The Race to Tackling Transportation Emissions by Electrifying Ridehailing Fleets
Published on January 7th, 2021 | by Rocky Mountain Institute
January 7th, 2021 by Rocky Mountain Institute
CleanTechnica editor note: We will be conducting a podcast interview with Lyft’s Director of Sustainability, Sam Arons, in the coming week. CleanTechnica Members, Supporters, & Ambassadors will get early access to the recording prior to it publishing on our podcasting channels. Several of the issues below, as well as others, will be discussed in the interview.
Originally published on RMI.org.
A new insight brief calls for cross-sector collaboration between transportation network companies, policymakers, utilities and key cities’ stakeholders to align on ridehailing electrification and accelerate toward ambitious transportation-sector climate goals.
Rocky Mountain Institute (RMI), in collaboration with General Motors, has released an insight brief that reveals why the electrification of transportation network companies (TNCs), such as Uber and Lyft, is crucial to accelerating the transition to electric vehicles and addressing some of the key barriers to electrification with actionable recommendations for key stakeholders.
Road-based transportation, overwhelmingly powered by internal combustion engine (ICE) vehicles, emits 6 Gt of CO2 globally each year. Transportation is the number one source of greenhouse gas emissions in the United States, and the fastest-growing source of emissions in India and China. Left unaddressed, these emissions will continue to grow through 2050, as global demand for passenger transport is expected to double, and demand for freight transportation is expected to triple.
Related story on CleanTechnica → Lyft: 100% Electric Vehicles By 2030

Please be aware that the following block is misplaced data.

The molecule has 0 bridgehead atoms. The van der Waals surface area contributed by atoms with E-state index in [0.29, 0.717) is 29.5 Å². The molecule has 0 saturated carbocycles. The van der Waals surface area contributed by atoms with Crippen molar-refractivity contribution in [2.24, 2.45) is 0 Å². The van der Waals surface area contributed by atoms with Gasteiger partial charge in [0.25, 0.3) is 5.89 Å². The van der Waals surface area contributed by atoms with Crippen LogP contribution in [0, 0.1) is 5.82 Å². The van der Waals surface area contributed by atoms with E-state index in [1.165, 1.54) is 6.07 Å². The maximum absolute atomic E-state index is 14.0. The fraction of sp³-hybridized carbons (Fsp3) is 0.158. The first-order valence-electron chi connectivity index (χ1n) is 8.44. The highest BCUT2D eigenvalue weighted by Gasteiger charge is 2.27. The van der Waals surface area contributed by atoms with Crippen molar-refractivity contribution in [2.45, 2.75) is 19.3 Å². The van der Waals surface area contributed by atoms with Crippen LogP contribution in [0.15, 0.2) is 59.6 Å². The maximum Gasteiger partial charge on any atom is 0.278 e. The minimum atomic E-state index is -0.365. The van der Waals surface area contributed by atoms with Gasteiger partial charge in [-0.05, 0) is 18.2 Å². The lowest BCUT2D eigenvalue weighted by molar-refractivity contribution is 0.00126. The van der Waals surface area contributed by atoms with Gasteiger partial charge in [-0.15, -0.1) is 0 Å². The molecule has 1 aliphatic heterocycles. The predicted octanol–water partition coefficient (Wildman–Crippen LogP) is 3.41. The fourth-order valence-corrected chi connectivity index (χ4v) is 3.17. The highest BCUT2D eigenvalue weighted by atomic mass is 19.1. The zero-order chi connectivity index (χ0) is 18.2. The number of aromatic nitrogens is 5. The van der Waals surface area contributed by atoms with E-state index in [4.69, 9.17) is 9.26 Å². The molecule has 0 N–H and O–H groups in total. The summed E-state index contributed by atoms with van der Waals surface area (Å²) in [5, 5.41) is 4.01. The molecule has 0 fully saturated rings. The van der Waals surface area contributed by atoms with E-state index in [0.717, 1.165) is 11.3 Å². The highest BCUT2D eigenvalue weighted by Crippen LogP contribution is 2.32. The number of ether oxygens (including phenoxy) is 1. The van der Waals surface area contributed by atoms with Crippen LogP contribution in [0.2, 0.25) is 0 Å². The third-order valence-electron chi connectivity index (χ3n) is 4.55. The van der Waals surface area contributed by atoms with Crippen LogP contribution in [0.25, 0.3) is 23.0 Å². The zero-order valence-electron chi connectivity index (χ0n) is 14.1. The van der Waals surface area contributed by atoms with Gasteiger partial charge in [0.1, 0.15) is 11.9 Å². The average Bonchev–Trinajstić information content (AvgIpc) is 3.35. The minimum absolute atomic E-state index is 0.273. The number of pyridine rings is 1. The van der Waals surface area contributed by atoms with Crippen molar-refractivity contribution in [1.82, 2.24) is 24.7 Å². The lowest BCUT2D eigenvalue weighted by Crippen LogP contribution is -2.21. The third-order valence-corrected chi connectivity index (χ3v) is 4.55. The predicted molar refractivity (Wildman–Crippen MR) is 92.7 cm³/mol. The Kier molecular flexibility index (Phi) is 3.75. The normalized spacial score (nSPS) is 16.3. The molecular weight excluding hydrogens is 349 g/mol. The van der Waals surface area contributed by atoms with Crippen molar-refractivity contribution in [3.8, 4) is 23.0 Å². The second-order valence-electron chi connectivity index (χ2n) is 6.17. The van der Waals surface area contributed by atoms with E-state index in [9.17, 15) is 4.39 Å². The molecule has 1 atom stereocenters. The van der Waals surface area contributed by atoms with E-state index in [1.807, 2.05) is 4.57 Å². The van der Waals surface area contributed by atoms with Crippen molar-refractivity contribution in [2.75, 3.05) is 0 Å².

RMI’s Racing to Accelerate Electric Vehicle Adoption: Decarbonizing Transportation with Ridehailing insight brief leverages 101 million miles of real-world data from General Motors to show that electric ridehailing vehicles can not only effectively replace ICE ridehailing vehicles, but will also create catalytic opportunities for the electrification of other transportation sectors by overcoming barriers facing consumers and fleets.
“General Motors is pleased to collaborate with RMI to share our extensive experience deploying EVs in shared-use-applications,” said Alex Keros, Lead Architect for EV Charging at GM. “Access to EVs and associated charging infrastructure in all communities and business sectors is essential for unlocking the societal benefits of an all-electric, zero-emission future.”
“Electrifying TNCs has significant, direct environmental benefits and an equally critical benefit for the larger market that comes from the public charging infrastructure and consumer exposure to EVs,” said EJ Klock-McCook, principal at RMI.
The insight brief identifies and addresses three key barriers to electrifying ridehailing vehicles:
- Technological Capability: EVs must be technologically capable of replacing ICE vehicles in TNC applications. Our research shows that EV technology has advanced to the point where this is generally viable.
- Financial Competitiveness: Steps must be taken to improve the financial competitiveness of EVs for ridehailing such as lowering the price and increasing access to charging, enabling EV leasing and rental models, and leveraging the used EV market.
- Charging Infrastructure: Robust infrastructure is essential and can be made viable through coordinated stakeholder action and further focused research.
“Urgent and collaborative action from key stakeholders is needed to drive to a climate-aligned goal of deploying over 50 million electric vehicles in the next 10 years. Ridehailing can be that sector that drives widespread EV awareness and moves the market toward an electrification tipping point that is irreversible,” said Britta Gross, managing director, RMI.
To download the Racing to Accelerate Electric Vehicle Adoption: Decarbonizing Transportation with Ridehailing insight brief, visit https://rmi.org/insight/accelerating-the-electric-vehicle-transition.
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